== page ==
Congress president Rahul Gandhi waves at the crowd at a public meeting in Dhar district, Madhya Pradesh | PTI File Photo
File photo of Congress president Rahul Gandhi | PTI
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The exit polls of the five state elections, considered the semi-final to the 2019 general election, throws up a Congress victory in 2 states. Here are the updates.

New Delhi: Poll of exit polls predict a Congress victory in Chhattisgarh and Rajasthan, but give BJP a win in Madhya Pradesh.

Telanagana Rashtra Samithi hold steady in Telangana, while the Mizo National Front pulls ahead of the Congress in Mizoram.

The votes will be counted on December 11.

We bring you updates on the exit polls, with reporting by D.K. Singh, Ruhi Tewari, Neelam Pandey, Rohini Swamy and Pragya Kaushika.

Follow updates here:

9:25pm: This brings us to the end of today’s live updates on the exit polls. ThePrint will be back on December 11 when the votes are counted and the final results are declared by the Election Commission.

9:15pm: What the final Telangana exit polls predict.

Poll of exit polls of Telangana | Arindam Mukherjee/ThePrint
Poll of exit polls of Telangana | Arindam Mukherjee/ThePrint

8:50pm: Final tally of Mizoram exit polls

Poll of exit polls of Mizoram | Arindam Mukherjee/ThePrint

8:20pm: In Chhattisgarh, Congress is predicted to win by a slim 2-seat margin. The elections in the state were about the performance and image of chief minister Raman Singh, and not Modi.

7:45pm: The Congress is predicted to win Rajasthan with 112 seats, while BJP is expected to bag 78 seats.

Poll of exit polls of Rajasthan | Arindam Mukherjee/ThePrint

7:34pm: The final numbers are streaming in with BJP set for victory only in Madhya Pradesh.

Poll of exit polls on Madhya Pradesh | Arindam Mukherjee/ThePrint
Poll of exit polls on Madhya Pradesh | Arindam Mukherjee/ThePrint

7:20pm: In Mizoram, Republic TV-Jan ki Baat predicted a MNF win with 16-18 votes, and 14-18 seats for Congress.

7:10pm: Andhra CM Naidu has a lot of stake in the Telangana election as it would decide his political future in the state. If his TDP performs considerably well, he will be able to face his people in Andhra Pradesh with a solid performance. AP goes to vote in 2019.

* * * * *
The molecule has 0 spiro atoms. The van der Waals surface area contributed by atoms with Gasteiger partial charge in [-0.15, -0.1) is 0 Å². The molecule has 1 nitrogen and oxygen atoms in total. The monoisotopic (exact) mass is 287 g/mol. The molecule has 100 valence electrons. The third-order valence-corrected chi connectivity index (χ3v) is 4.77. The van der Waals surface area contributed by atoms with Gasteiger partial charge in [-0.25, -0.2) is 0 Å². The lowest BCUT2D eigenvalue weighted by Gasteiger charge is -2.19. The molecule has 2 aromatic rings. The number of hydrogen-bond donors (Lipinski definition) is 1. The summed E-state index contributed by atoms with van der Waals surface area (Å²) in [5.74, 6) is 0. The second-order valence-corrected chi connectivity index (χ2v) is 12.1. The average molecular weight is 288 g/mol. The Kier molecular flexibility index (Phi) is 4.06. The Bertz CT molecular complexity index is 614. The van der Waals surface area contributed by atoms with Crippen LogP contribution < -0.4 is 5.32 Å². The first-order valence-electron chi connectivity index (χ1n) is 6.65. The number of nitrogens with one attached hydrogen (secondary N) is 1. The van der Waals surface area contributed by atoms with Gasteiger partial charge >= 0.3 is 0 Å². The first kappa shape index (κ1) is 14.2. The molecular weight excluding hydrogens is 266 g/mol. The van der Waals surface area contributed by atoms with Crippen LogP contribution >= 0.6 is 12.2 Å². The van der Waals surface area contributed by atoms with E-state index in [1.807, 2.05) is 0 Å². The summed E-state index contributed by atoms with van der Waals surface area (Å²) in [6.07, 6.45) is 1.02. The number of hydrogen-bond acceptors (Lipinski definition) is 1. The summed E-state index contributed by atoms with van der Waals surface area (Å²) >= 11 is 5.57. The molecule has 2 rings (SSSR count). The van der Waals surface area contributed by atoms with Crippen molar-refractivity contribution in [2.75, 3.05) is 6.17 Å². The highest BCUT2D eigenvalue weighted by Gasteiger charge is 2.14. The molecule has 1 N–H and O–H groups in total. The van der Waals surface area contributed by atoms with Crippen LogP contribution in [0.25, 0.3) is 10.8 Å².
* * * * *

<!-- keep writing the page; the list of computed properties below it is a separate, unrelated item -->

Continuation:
Also read: TRS the biggest gainer in Telangana’s party-hopping politics

7:05pm: The crucial game in Telangana is caste versus welfare schemes. The Prajakutami or the People’s Alliance led by the Congress hoped that their scathing attacks on the corruption and autocratic rule of KCR and his family would hit the right chord amongst voters. Andhra CM Chandrababu Naidu’s Telugu Desam Party is an ally in the Prajakutami alliance and has made it his one point agenda to weaken the TRS.

7:02pm: In Telangana, incumbent CM K Chandrasekhar Rao looks set to retain power. The ruling TRS has been banking on its farmer-centric scheme Rythu Bandhu, women-centric schemes such as Shaadi Mubarak and pension schemes like Aasara which have been implemented in the last four and half years.

6:57pm: The state polls are a referendum on the incumbent CMs. In Madhya Pradesh it was Shivraj Singh Chouhan versus Congress and in Rajasthan it was a mandate on Vasundhara Raje. Similarly, it was Raman Singh that remained centric to polls.

6:54pm: The exit polls suggest a failure of the Congress party’s strategy to play soft Hindutva in Chhattisgarh and Madhya Pradesh. Rahul Gandhi’s temple-hopping and attempts to please the majority community in it’s manifestos obviously failed if these polls are any indication. Gandhi will have to go back to the drawing board to re-assess the his party’s focus on Hindutva and pro-farmer-but-anti-industry pitch.

Also read: Rahul Gandhi’s discovery of his inner Brahmin is bold and audacious politics

6:51pm: Republic TV-Jan ki Baat gives BJP a lead with 40-48 seats and Congress 37-43 seats.

6:46pm: If exit poll predictions about Chhattisgarh elections are proved correct on December 11, Raman Singh will emerge as the most successful BJP chief minister, having won four consecutive elections in 2003, 2008, 2013 and 2018.